What The Rusty Spot On Your New Lodge Cast Iron Pan Actually Is

displayed cast iron set
displayed cast iron set - Hyper Story/Shutterstock

Cast iron pans are essential for professional chefs and avid home cooks. If you know how to season the pan and avoid certain foods -- specifically hyper-acidic ones -- then the cooking vessel's unique polymerized surface will shine for decades. However, perhaps you caught sight of some dreaded rust, a frequent issue with cast iron. Logically, some neglect might be the culprit for the oxidation. Occasionally rust may appear on a brand new pan, especially one made by Lodge -- a surprising sight.

If your pan's brand new, that brown-tinged discoloration isn't rust at all. Instead, it's due to a processing step the manufacturer employs at the factory. Their products are seasoned before sale, a step accomplished by hanging the pan on a ring and spraying it with oil. Sometimes, the application is a bit irregular, especially around where the pan is hung, causing oil buildup. So that brown spot is not a defective bit of rust, but rather a small blob that'll smoothen away with time. Throw it onto the range and cook with it often to make your cast iron pan better. After a few sizzled-up creations, you'll forget about the defect altogether.

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New Lodge Pans Frequently Have An Oil Buildup That Looks Like Rust

top down view of rusted cast iron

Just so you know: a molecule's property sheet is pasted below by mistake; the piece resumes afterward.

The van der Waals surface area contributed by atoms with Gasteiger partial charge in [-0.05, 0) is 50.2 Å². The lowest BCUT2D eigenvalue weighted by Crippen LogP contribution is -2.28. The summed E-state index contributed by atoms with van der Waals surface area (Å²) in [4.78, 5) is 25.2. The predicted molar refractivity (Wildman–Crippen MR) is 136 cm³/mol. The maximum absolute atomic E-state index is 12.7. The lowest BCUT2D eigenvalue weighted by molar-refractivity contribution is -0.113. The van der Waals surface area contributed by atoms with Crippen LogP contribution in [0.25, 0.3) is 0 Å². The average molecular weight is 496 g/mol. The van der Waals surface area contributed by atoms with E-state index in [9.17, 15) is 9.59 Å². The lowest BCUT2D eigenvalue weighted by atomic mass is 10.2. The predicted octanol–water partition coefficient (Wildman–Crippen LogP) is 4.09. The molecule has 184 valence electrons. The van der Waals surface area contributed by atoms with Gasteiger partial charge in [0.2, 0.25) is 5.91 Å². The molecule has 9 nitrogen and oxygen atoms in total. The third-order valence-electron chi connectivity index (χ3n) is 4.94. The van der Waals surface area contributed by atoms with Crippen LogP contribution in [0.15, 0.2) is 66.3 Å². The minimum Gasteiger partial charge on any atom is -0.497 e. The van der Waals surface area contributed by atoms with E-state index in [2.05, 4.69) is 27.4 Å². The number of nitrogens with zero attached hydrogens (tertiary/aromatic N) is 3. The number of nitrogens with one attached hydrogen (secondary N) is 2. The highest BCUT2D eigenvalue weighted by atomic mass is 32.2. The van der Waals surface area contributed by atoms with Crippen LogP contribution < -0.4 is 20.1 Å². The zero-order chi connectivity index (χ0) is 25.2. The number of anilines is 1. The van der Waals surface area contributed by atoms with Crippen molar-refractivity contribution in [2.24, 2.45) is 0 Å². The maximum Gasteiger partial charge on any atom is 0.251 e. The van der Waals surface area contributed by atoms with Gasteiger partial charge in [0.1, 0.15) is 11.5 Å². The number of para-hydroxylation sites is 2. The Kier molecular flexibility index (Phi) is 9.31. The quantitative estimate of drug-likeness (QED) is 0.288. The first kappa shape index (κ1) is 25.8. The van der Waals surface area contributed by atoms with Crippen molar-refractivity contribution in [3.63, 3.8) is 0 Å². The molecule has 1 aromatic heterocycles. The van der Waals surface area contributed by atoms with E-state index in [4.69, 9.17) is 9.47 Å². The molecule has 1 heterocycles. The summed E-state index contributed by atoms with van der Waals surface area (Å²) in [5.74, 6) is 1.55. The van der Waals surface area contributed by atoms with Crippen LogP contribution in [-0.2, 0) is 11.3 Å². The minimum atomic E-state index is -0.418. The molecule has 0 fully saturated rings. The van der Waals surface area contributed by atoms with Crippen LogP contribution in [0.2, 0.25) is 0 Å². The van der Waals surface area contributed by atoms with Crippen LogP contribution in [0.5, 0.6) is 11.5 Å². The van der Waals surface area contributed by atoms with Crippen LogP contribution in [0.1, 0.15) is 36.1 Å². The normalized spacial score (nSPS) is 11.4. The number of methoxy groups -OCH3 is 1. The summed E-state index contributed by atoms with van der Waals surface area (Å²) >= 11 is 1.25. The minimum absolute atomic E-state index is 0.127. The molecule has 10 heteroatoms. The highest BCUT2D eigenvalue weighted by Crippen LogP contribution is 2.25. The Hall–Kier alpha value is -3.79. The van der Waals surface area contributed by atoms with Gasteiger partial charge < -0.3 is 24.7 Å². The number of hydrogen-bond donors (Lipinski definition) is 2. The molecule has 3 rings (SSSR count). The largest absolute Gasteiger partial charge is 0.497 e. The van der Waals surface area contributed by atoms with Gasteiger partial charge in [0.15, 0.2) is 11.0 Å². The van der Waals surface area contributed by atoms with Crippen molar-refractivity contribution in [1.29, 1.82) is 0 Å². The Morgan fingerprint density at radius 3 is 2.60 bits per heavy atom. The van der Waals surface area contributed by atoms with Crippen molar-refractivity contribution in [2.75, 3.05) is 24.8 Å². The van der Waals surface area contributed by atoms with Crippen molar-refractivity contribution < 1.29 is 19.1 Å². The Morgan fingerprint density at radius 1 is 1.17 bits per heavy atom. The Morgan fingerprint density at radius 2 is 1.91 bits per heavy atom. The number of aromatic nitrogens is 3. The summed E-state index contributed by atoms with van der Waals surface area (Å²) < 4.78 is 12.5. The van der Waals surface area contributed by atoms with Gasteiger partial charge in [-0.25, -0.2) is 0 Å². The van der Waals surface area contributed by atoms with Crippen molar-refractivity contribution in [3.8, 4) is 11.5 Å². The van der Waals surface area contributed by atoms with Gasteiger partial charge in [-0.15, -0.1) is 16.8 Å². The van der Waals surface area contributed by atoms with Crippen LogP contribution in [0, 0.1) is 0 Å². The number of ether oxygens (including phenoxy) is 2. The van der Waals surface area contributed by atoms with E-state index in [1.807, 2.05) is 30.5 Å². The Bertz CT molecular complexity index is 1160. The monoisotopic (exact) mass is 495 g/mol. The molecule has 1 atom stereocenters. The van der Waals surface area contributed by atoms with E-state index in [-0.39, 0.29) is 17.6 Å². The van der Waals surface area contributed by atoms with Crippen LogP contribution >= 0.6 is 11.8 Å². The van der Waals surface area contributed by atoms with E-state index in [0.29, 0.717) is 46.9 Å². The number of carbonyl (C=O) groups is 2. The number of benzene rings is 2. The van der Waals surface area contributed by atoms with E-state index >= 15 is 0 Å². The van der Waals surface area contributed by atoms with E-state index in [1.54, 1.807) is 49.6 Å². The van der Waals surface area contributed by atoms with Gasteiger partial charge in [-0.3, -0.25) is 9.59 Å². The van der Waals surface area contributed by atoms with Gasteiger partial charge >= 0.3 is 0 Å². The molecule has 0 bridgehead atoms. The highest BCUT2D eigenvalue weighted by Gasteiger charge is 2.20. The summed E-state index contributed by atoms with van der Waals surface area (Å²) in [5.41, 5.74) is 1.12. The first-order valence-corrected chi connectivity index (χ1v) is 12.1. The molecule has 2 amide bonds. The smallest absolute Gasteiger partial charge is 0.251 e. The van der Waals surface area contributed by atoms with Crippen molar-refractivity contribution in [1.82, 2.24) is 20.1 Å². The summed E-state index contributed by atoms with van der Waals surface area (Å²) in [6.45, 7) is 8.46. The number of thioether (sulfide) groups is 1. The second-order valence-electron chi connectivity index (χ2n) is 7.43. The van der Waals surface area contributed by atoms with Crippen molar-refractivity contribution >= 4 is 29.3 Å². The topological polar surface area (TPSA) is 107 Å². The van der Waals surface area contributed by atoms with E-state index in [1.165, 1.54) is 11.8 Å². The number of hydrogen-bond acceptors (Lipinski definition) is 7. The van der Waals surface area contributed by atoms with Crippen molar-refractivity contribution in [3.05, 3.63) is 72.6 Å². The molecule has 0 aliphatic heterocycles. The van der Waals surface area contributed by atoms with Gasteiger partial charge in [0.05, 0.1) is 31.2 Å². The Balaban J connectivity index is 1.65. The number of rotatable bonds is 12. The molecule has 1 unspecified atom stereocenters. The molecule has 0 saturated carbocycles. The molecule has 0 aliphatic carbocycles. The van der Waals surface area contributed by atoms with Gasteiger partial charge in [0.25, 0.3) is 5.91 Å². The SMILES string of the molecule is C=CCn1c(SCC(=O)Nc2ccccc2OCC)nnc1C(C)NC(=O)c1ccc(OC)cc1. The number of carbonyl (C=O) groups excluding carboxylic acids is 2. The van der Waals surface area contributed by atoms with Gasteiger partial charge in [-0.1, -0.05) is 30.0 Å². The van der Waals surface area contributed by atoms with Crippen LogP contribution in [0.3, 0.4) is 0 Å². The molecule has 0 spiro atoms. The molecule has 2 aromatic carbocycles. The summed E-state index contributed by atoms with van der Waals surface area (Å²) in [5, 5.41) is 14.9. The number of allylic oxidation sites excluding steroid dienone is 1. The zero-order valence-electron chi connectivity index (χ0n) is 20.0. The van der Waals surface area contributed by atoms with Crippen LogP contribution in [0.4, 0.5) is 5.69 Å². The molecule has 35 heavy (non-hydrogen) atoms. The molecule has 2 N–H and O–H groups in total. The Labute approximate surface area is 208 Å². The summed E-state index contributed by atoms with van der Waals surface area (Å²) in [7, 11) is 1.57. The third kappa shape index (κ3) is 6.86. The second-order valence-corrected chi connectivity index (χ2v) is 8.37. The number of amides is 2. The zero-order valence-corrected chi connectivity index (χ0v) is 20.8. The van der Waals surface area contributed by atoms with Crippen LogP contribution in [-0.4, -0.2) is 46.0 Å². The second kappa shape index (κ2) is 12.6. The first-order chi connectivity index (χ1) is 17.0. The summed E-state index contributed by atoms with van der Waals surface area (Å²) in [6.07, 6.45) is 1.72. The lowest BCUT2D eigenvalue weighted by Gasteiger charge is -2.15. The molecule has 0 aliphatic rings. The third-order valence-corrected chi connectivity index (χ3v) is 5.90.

top down view of rusted cast iron - Tsuji/Getty Images

While it may occur with other brands, such rust discolorations seem more common with Lodge products. Reddit users report receiving new pans with many tiny brown spots, sometimes sprinkled throughout the edges. And if you acquire a pre-loved pan with some actual rust, no need to fear, as there are many easy rust removal strategies. The truth about cast iron pans is they're more durable than you think.

Very small rusted spots can be simply wiped away with a bit of oil on a paper towel. Sometimes, you might need to give it a bit more elbow grease and work at the location with steel wool or a bit of salt. And if it's really not coming off, then turn to a white wine vinegar bath, which is a more drastic step for when the rust covers a larger area.

Just remember that the more energy you've put onto the surface of the pan, the greater the importance of a seasoning step. Lodge pans come already covered with a layer of vegetable oil, but for a pre-used pan, it's a good idea to reapply an oil with a high smoke point. Plus, whenever you use your pan drizzle on oil during preparation, which will further that surface's magic.

Read the original article on Tasting Table